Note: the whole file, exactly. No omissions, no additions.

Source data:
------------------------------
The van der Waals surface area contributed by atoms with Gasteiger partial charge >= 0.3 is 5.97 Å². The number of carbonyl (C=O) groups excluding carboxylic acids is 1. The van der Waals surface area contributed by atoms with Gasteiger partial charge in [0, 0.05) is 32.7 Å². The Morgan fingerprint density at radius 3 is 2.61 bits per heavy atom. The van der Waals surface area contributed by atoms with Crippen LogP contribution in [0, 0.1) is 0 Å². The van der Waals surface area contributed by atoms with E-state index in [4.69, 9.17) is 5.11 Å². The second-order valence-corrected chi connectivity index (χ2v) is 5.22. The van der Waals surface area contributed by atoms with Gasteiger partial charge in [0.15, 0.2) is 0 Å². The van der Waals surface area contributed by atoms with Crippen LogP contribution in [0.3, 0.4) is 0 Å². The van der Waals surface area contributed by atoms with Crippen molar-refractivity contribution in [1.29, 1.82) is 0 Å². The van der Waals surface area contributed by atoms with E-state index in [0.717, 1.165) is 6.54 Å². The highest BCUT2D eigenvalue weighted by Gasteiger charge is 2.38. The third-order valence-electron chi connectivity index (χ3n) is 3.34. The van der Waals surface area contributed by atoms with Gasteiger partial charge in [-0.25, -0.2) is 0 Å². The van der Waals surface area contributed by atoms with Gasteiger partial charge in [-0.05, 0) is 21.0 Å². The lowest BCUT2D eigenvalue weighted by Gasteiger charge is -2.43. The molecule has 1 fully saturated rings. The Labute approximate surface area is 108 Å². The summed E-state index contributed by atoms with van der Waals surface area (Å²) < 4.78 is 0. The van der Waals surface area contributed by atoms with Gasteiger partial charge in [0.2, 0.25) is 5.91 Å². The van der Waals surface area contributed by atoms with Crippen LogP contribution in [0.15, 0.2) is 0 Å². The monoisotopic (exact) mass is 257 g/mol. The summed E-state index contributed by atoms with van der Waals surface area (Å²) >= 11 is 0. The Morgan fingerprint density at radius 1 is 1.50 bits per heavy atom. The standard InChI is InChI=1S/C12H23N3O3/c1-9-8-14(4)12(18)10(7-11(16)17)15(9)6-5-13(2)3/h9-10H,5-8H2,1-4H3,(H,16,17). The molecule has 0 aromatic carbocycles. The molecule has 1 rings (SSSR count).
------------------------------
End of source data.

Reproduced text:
The van der Waals surface area contributed by atoms with Gasteiger partial charge >= 0.3 is 5.97 Å². The number of carbonyl (C=O) groups excluding carboxylic acids is 1. The van der Waals surface area contributed by atoms with Gasteiger partial charge in [0, 0.05) is 32.7 Å². The Morgan fingerprint density at radius 3 is 2.61 bits per heavy atom. The van der Waals surface area contributed by atoms with Crippen LogP contribution in [0, 0.1) is 0 Å². The van der Waals surface area contributed by atoms with E-state index in [4.69, 9.17) is 5.11 Å². The second-order valence-corrected chi connectivity index (χ2v) is 5.22. The van der Waals surface area contributed by atoms with Gasteiger partial charge in [0.15, 0.2) is 0 Å². The van der Waals surface area contributed by atoms with Crippen LogP contribution in [0.3, 0.4) is 0 Å². The van der Waals surface area contributed by atoms with Crippen molar-refractivity contribution in [1.29, 1.82) is 0 Å². The van der Waals surface area contributed by atoms with E-state index in [0.717, 1.165) is 6.54 Å². The highest BCUT2D eigenvalue weighted by Gasteiger charge is 2.38. The third-order valence-electron chi connectivity index (χ3n) is 3.34. The van der Waals surface area contributed by atoms with Gasteiger partial charge in [-0.25, -0.2) is 0 Å². The van der Waals surface area contributed by atoms with Gasteiger partial charge in [-0.05, 0) is 21.0 Å². The lowest BCUT2D eigenvalue weighted by Gasteiger charge is -2.43. The molecule has 1 fully saturated rings. The Labute approximate surface area is 108 Å². The summed E-state index contributed by atoms with van der Waals surface area (Å²) < 4.78 is 0. The van der Waals surface area contributed by atoms with Gasteiger partial charge in [0.2, 0.25) is 5.91 Å². The van der Waals surface area contributed by atoms with Crippen LogP contribution in [0.15, 0.2) is 0 Å². The monoisotopic (exact) mass is 257 g/mol. The summed E-state index contributed by atoms with van der Waals surface area (Å²) >= 11 is 0. The Morgan fingerprint density at radius 1 is 1.50 bits per heavy atom. The standard InChI is InChI=1S/C12H23N3O3/c1-9-8-14(4)12(18)10(7-11(16)17)15(9)6-5-13(2)3/h9-10H,5-8H2,1-4H3,(H,16,17). The molecule has 0 aromatic carbocycles. The molecule has 1 rings (SSSR count).